Society of Rural Physicians of Canada - Société de la médecine rurale du Canada
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Regional InformationCentral Region

The Society of Rural Physicians of Canada divides the country into 5 regions. The Central Region includes the provinces of Manitoba, Saskatchewan and Alberta. Some measure of the politics of the rural medical economics of the region are listed here. If you wish to become involved please contact the regional committee chair listed here.
Alberta
The Rural Physician Action Program has been operating since 1991 to deal with the rural medical problems. It has developed a comprehensive and integrated set of initiatives for rural medical education, recruitment and retention. It offers
  • With the aim of encouraging medical students and residents to consider rural practice, the RPAP provides a variety of initiatives, funding and support to raise their awareness, improve their preparedness and to increase their exposure to rural medicine. Initiatives include: RPAP's weekend shadowing experiences, RPAP's summer student experience program, rural medical interest groups (RMIGs) at both universities, the core Family Medicine clerkship rotation, rural and regional electives in the general specialties and Family Medicine, a rural-based Family Medicine residency program, the Alberta Rural Family Medicine Network, and a series of financial supports including a $5,000 award and a full tuition bursary program. RPAP also provides a matching Bonus of up to $10,000 which applies to Alberta graduates only. RPAP pays up to $10,000 matching what regions are willing to contribute.
  • Recruitment and retention grants of up to $10,000 are available for innovative program ideas to promote recruitment and retention rural physicians and project ideas for physician recruitment and retention targeted at the local level.
  • Recruitment Reimbursement Program. This program provides up to $3,000 towards the cost of recruitment for recent Alberta graduates or physicians from outside Alberta. The program also provides funding for physicians (and their preceptor) who need an assessment as a condition of getting a license.
  • Physician Locum Services (formerly the Rural Locum Program) was initiated in early 1992 through the RPAP to provide a short term locum service to rural physicians practising in communities with four or fewer physicians. It was expanded to provide weekend relief to ensure that weekend call for participating physicians was no greater than 1 in 4, and a seniors' enhancement.. These initiatives are administered by the Alberta Medical Association on behalf of the RPAP and the Province's Trilateral Agreement.
  • CME program. Aided by RPAP funding, the Continuing Medical Education/Continuous Professional Learning offices at both Alberta universities, work with rural physicians to provide high quality CME/CPL to meet the needs of rural Alberta. Programming at the two universities differ in content. However, each university provides regional conferencing and video-teleconferencing sessions on a regular basis.
  • Enrichment Program. Two physician "skills brokers" help organize training requests for rural doctors. The time frame of training is between 2 weeks and 1year. Paid pro rata at $76,000 per year.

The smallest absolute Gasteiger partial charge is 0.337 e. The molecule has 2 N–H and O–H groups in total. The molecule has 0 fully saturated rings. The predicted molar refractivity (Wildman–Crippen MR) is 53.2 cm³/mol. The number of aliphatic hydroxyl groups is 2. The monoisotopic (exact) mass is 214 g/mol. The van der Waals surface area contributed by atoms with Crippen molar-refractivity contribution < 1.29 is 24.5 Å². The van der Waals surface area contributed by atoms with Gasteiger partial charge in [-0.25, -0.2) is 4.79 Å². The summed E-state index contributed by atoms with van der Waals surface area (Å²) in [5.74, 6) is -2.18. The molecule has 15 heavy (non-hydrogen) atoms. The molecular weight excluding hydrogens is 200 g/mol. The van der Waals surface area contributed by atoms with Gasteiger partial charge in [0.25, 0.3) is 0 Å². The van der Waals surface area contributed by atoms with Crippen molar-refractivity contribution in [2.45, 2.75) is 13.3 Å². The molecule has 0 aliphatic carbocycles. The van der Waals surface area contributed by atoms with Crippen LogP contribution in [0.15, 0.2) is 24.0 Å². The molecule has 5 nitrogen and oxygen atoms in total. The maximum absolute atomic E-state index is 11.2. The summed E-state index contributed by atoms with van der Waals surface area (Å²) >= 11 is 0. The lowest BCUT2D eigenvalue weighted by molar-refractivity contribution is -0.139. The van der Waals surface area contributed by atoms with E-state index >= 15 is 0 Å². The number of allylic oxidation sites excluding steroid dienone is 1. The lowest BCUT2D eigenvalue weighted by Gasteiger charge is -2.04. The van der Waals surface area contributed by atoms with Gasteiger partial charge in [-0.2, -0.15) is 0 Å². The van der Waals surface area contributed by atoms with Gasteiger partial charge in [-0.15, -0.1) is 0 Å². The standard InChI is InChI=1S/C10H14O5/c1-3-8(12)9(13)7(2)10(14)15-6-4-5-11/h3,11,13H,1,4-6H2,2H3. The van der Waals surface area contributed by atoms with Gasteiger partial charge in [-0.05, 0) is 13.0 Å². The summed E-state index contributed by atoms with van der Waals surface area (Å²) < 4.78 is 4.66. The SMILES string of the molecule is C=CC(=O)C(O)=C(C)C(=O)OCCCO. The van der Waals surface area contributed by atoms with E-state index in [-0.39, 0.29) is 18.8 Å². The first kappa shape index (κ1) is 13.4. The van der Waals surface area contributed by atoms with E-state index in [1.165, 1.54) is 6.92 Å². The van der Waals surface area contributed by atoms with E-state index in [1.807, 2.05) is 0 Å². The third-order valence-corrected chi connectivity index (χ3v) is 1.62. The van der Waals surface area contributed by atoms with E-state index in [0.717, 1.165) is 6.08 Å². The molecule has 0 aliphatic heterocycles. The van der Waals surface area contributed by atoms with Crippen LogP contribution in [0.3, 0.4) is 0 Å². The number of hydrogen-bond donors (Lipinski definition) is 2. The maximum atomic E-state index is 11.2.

• Eighteen (18) Additional Skills Training PGY3 positions are available between the UofA and UofC through the RPAP in such areas as anaesthesia, surgery, obstetrics, GI Medicine, and palliative care. The type of training taken will depend on the resident's interests and the needs of the rural community he/she will be practicing in. A return in service commitment is required. The curricula used are similar to the training papers in the library. " Rural Physician Spousal and Family programming. RPAP offers a range of activities throughout the year, such as: local get-togethers such as luncheons, guest-speaker events or other social activities; and events at medical conferences, to give accompanying spouses (and often, children) a chance to meet their counterparts from across the province.
  • Virtual Library. The Virtual Library provides free access to Internet-based medical textbooks, journals and other resources for rural physicians in Alberta.
  • Rural On-Call Remuneration Program. As of 200 Rural Alberta physicians have been given a $21 per hour top up of after hours FFS for being on call in ER (under 25,000 visits). Further details are on the regional shelf of the library.
  • High School Outreach Program and Physician Recruitment Website. RPAP has an active high school outreach program to encourage rural origin students to think about careers as rural physicians. It also offers www.RuralPhysicianLink.ab.ca as the "one-stop" provincial recruitment web site for rural physicians to Alberta.

The Alberta section of our Medical Links is required surfing for those who want all the details of the rural political scene in Alberta. For those who want more details about the RPAP check out The Rural Physician Action Plan referenced on our links page.


Saskatchewan
Saskatchewan has an extensive list of rural health initiatives/programs.
  • The Northern Medical Services were developed in 1984 as a tripartite co-operation of Sask Health, UofS Dept FM and Medical Services Branch of Health Canada. It serves Northern Saskatchewan based in Uranium City, Ile a la Crosse and La Ronge. The format is of salaried multidisciplinary teams. Physicians are paid $121K - $140K starting plus benefits including subsidized housing.
  • Locum program for relief in rural communities with 3 or fewer physicians. There is also a weekend relief locum program at $1,500 for 5PM Fri. to 8 AM Monday. The Travel Assistance Program (TAP) covers the travel costs of rural physicians travelling to other rural sites to assist their colleagues in maintaining coverage.
  • Rural Practice Establishment Grant as of April 1997. $18K grant for Canadian grads moving to Saskatchewan and establishing practice in an eligible community for a minimum of 18 months. Eligible communities are under 10,000 pop. (This replaces the 1979 Medical Practice Establishment Grant Program)
  • Rural Physician Enhancement Training Program. (1995) Rural Saskatchewan physicians can get retraining for return of service guarantee (2 years). Eligible training includes up to 1 year of obstetrics (incl. C/S training), anaesthesia, general surgery, psychiatry, ER or geriatrics. There are only 2 slots available but they pay $80K for re-entry physicians. 2 additional R3 slots at $40K for FM residents with return of service guarantee are available.
  • Undergraduate Medical Student Bursary Program as of 1991. Currently 15 bursaries available at $18,000 with year for year return of service. Upon graduation you can buy out but you have to pay accumulated interest. Retention rate is 71%
  • Medical Resident Bursary Program.  Another 4 bursaries at $18,000 for a 1 year commitment to rural Sask.
  • Summer Extern A week long rural rotation for Medical students between their third and fourth year funded by the Saskatchewan Medical Association.